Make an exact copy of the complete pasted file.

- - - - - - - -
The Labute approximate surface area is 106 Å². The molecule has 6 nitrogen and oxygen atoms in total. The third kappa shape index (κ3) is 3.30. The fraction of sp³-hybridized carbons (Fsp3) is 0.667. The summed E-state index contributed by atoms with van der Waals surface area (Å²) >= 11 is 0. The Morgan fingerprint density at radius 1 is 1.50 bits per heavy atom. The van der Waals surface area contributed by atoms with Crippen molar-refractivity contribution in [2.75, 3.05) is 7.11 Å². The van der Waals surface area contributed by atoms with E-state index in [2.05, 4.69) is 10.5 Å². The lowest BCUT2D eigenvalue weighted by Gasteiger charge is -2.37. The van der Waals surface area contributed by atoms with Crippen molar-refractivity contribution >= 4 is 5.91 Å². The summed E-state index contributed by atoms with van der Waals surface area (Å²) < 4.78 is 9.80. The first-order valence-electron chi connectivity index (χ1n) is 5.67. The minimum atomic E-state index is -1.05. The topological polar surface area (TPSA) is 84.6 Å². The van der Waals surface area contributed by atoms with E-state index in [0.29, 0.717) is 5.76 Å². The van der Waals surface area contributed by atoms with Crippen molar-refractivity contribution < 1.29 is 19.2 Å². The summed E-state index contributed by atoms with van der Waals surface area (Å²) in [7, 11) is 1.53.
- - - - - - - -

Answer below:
The Labute approximate surface area is 106 Å². The molecule has 6 nitrogen and oxygen atoms in total. The third kappa shape index (κ3) is 3.30. The fraction of sp³-hybridized carbons (Fsp3) is 0.667. The summed E-state index contributed by atoms with van der Waals surface area (Å²) >= 11 is 0. The Morgan fingerprint density at radius 1 is 1.50 bits per heavy atom. The van der Waals surface area contributed by atoms with Crippen molar-refractivity contribution in [2.75, 3.05) is 7.11 Å². The van der Waals surface area contributed by atoms with E-state index in [2.05, 4.69) is 10.5 Å². The lowest BCUT2D eigenvalue weighted by Gasteiger charge is -2.37. The van der Waals surface area contributed by atoms with Crippen molar-refractivity contribution >= 4 is 5.91 Å². The summed E-state index contributed by atoms with van der Waals surface area (Å²) < 4.78 is 9.80. The first-order valence-electron chi connectivity index (χ1n) is 5.67. The minimum atomic E-state index is -1.05. The topological polar surface area (TPSA) is 84.6 Å². The van der Waals surface area contributed by atoms with E-state index in [0.29, 0.717) is 5.76 Å². The van der Waals surface area contributed by atoms with Crippen molar-refractivity contribution < 1.29 is 19.2 Å². The summed E-state index contributed by atoms with van der Waals surface area (Å²) in [7, 11) is 1.53.